By SVMN Volunteer Monica Oyarzun
On April 17, 2013, SVMN had the honor and privilege of welcoming Michael Schlein, President and CEO of ACCION, to discuss the organization’s history along with its strategies for future economic and social impact among base of the pyramid (BoP) populations. During this discussion, Schlein emphasized the themes of hope, opportunity, and empowerment that are the essence of ACCION’s work.
He shared stories from meeting with microfinance clients – a woman in Haiti who explained to Schlein that financial inclusion to her meant hope and that because she was able to access a loan she was given a way to move forward and rebuild. Another woman expressed the fear she felt when she took her first loan, uncertain of the consequences if she were unable to repay her debt. This same woman then spoke of the pride and empowerment she felt upon receiving her second loan, as she understood that this was not charity but instead an opportunity she deserved.
Client stories such as these are so important, as it was for them that ACCION as an organization first came to be. In 1961, ACCION was founded as a grassroots community development organization in Venezuela, where the main goal was to empower and inspire members of the community to create changes around the issues that were most important to them. As Schlein puts it, they wanted to help people help themselves. The model was successful and ACCION expanded throughout the rest of Latin America, mainly through philanthropy work until they offered their first microloans in 1973.
Microfinance has continued to grow from this point, with ACCION playing a critical part in its successes. In 1992, they helped create BancoSol in Bolivia as the first ever commercially regulated Microfinance Institution (MFI), and others soon followed suit. To date, ACCION has helped establish 63 MFI’s in 22 countries across 4 continents in an effort to create a financially inclusive world, and the microfinance industry currently reaches 200 million customers.
Now that microfinance has become an established industry, ACCION is working to improve it, and find ways to increase the efficiency of MFI’s. This goal makes up the first part of their current strategy: to build the next generation of financial institutions. Change has come slowly to the industry, with the bulk of MFI’s still operating on a one-to-one model – that is, one lending officer per client. ACCION has started a pilot program in Colombia where they are working in lending teams and exploring new innovations. Through these efforts, Schlein believes they can improve the efficiency of the microlending process by as much as 40%.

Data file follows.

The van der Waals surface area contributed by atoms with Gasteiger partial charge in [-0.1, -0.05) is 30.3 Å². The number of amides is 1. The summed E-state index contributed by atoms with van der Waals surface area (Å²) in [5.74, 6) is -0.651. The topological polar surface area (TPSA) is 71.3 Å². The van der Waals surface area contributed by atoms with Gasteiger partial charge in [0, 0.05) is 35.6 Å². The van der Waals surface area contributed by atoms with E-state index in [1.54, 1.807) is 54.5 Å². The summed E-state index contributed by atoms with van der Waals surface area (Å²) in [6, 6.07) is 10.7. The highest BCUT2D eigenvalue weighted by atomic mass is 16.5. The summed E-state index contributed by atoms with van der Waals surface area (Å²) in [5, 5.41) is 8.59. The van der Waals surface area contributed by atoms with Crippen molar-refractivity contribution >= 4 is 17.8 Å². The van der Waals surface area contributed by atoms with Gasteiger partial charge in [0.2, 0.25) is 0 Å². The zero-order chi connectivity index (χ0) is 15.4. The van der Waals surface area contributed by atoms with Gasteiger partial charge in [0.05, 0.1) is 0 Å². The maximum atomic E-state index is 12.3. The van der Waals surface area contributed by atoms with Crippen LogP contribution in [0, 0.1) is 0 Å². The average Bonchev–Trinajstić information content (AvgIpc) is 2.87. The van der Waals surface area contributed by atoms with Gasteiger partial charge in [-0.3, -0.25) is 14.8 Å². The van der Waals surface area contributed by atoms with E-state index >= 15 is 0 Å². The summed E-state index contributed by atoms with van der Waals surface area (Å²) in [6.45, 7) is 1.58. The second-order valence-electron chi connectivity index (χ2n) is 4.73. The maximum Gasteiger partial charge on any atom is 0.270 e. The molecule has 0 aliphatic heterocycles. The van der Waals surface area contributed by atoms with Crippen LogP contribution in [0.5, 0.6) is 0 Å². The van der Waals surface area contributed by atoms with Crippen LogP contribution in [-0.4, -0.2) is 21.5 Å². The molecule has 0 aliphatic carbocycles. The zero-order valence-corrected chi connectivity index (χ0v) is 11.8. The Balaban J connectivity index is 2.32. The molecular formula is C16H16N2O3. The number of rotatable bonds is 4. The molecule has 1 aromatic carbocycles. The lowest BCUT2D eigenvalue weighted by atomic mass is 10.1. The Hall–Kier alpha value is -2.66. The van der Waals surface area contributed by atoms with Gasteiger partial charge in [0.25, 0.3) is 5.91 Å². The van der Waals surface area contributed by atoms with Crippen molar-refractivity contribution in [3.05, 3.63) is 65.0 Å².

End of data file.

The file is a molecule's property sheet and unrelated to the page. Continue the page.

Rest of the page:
Additionally, they are striving to reach an even greater portion of BoP populations, to create a world that is entirely financially inclusive. Schlein believes the solution to this challenge lies in finding ways to harness the power of capital markets. Although ACCION is a non-profit, it has been run as a for-profit in order to tap these capital markets. In 1999, they made their first investment for 1 million USD to Compartamos, a financial institution in Mexico whose public offering later offered large returns. Since then, they have continued seeking investment opportunities to further advance and support the efforts made around financial inclusion.
This leads to the second part of ACCION’s current strategy: Impact Investing, or pushing beyond microfinance. Recently, impact investing has been getting more publicity, as firms have popped up that are specifically focused on investing for social and environmental impact, and not just financial return.
Microfinance played a huge part in shifting the way people view the poor. In the past, we saw aid work as the primary solution, but now we are able to view the base of the pyramid as a market, offering opportunity and a tremendous source for innovation and product development. We have realized that businesses focused on social innovations and returns do not necessarily mean a sacrifice in profits. On the contrary, we can have big social impact AND strong financial returns.
Through two new investment funds, Frontier Investments Group and Venture Lab, ACCION is hoping to accelerate the future of social impact with early stage and seed capital. While both are focused first and foremost on breakthrough innovation to serve the entrepreneurial poor, Frontier Investments searches for contracts that are seeking scale and have already established some traction and revenues, while Venture Lab invests in pre-revenue businesses in order to help build a pipeline for the whole investment industry.
Venture Lab is a 10 million dollar fund, with individual investments ranging from $100,000 – $500,000. In addition to offering financial support, they also provide business counsel and other tools to help entrepreneurs successfully launch and develop their businesses. Current investments include Payclip, which is a plug-in for smart phones that allows merchants in Mexico to accept credit card payments, similar to Square in the United States. It is important because much of government support for the poor is offered through cards, but most merchants are currently cash based and thus the cards are ineffective. Payclip offers a solution to this problem that is both cost effective and has the potential for high social impact.
Frontier Investments Group also offers both financial and non-financial support to their investees, but works with more established businesses that are ready to scale, and typically invests between $1-3 million per contract. Current investments include Tiaxa, a Chilean company that has started to make loans via mobile phones. They offer “nano-loans” to prepaid customers based on how well they have historically paid their phone bills. Loans are available through both balance advances and emergency advances, and the funds are recovered when the customer tops up their account again.